by Perry Thompson

we lay war
dead shoulder to shoulder
in blank friendship,

line graveyards in perfect rows
as if to confound
death with our preciseness.

startled by the carrion's blue
and winking eye
the child wonders
if this is how the hero feels,
sickened at the orange taste of blood,
its warm way of covering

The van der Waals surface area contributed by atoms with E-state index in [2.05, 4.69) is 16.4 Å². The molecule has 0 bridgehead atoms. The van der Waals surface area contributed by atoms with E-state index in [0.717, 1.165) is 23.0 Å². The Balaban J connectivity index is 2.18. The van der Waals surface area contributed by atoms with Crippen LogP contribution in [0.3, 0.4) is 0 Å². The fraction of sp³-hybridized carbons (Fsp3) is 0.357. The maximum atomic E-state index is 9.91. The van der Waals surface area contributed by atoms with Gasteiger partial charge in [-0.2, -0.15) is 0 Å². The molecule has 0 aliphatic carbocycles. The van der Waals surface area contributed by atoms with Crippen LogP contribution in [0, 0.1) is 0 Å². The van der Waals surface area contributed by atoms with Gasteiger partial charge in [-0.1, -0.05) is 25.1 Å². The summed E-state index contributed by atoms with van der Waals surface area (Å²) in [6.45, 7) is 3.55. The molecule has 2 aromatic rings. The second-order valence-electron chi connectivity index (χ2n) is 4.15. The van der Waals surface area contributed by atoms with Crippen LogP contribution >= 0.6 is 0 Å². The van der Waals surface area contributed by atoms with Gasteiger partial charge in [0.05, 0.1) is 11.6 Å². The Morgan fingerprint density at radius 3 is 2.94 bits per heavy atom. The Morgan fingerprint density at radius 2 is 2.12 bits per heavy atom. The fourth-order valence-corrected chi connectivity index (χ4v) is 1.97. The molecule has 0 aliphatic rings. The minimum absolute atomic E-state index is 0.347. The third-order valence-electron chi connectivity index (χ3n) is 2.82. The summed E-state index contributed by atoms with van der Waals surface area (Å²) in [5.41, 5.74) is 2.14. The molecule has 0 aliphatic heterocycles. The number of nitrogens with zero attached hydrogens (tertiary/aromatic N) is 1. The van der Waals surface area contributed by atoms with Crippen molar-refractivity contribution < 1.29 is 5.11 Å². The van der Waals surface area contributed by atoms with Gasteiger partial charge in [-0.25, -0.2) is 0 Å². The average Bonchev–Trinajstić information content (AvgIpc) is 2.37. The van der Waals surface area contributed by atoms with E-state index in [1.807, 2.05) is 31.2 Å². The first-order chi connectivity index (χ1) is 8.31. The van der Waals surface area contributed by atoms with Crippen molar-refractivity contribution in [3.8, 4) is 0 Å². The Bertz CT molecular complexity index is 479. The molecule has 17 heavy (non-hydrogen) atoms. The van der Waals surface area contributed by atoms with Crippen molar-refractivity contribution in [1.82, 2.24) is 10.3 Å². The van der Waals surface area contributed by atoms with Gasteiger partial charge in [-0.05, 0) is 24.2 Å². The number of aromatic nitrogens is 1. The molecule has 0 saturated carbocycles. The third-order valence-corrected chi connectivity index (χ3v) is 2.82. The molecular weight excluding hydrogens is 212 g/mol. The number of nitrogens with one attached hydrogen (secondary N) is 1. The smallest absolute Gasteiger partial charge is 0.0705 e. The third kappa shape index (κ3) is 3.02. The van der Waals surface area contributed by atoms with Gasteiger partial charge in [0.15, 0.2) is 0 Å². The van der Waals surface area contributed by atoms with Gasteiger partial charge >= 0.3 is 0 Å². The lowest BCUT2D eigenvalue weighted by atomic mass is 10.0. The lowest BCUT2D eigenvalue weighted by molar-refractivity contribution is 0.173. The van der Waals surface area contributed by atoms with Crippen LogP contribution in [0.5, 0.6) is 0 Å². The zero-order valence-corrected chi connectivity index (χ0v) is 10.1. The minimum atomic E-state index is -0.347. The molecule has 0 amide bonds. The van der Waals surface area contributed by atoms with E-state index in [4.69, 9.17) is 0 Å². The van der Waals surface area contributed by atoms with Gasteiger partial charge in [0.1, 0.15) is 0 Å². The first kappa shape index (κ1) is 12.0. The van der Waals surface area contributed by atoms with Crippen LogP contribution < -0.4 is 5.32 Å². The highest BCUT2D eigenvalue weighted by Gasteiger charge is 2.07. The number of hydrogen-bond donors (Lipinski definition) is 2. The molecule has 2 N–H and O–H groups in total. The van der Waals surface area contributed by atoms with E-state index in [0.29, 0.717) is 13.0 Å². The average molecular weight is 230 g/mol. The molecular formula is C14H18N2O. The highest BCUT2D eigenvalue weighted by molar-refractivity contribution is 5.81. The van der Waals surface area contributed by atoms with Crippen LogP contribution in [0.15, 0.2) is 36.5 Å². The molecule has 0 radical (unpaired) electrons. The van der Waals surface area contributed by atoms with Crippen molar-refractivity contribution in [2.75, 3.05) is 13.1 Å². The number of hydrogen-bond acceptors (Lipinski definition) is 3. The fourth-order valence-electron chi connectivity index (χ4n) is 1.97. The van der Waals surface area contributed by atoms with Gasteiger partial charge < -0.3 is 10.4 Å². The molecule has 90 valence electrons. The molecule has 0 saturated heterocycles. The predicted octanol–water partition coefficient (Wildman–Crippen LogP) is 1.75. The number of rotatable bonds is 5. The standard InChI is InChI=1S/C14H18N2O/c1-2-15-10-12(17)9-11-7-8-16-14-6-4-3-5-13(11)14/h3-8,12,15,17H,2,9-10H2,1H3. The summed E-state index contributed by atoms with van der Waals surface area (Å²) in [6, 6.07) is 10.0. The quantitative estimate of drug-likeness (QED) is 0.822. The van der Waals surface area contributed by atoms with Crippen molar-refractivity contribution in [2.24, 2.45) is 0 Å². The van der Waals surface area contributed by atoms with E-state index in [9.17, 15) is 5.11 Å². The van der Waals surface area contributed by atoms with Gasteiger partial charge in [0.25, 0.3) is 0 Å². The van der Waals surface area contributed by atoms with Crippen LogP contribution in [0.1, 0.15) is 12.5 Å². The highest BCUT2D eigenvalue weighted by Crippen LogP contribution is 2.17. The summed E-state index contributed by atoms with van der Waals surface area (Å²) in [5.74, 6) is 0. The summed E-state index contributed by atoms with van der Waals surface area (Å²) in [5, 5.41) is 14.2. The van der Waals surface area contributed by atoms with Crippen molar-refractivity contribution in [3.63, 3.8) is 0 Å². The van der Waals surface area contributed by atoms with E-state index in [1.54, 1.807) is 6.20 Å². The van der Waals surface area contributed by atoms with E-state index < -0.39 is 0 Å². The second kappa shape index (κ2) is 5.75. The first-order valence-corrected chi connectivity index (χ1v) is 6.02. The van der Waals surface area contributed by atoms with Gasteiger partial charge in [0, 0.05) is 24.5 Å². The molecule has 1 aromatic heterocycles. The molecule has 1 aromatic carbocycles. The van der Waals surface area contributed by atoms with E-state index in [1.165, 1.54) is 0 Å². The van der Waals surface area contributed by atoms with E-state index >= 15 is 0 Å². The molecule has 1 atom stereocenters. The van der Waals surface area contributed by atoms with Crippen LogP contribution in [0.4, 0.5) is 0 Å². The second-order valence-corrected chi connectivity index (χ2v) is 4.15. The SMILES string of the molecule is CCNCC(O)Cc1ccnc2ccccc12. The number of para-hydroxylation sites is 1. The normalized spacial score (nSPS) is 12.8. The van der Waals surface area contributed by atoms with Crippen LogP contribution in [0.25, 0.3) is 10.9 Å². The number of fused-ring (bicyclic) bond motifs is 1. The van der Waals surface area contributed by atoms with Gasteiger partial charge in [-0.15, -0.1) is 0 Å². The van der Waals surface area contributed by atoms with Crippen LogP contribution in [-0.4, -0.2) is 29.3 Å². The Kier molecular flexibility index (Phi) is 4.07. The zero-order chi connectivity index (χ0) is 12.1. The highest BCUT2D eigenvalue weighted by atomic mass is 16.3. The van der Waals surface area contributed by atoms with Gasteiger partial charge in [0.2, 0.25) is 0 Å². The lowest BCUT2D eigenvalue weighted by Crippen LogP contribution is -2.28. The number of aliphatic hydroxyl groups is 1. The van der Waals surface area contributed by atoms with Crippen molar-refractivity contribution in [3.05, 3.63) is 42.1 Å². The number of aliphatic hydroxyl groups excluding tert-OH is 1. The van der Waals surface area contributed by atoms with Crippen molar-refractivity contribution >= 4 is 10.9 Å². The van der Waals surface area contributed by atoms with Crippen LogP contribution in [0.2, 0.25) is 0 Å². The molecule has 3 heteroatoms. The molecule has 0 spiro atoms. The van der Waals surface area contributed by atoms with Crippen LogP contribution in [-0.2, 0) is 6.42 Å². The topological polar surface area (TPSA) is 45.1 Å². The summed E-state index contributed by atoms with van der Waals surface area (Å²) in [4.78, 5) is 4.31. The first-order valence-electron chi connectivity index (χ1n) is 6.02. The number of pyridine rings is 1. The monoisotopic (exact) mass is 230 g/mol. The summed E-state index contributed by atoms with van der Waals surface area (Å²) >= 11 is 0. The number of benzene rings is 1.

the hands and feet.

and when the hero
in his blonde blood
comes before
the child for execution,
old men draw near
to whisper lies
that fill the ear
and stay the hand.

in perfect rows
the soldiers pass,
parades the child can learn to march in,
machinery precise,
complete with young girls
dressed in black
with dark blank eyes.

Copyright © 2007 - Perry Thompson
Published: 1/4/07   ·  Author's Page   ·  Next Poem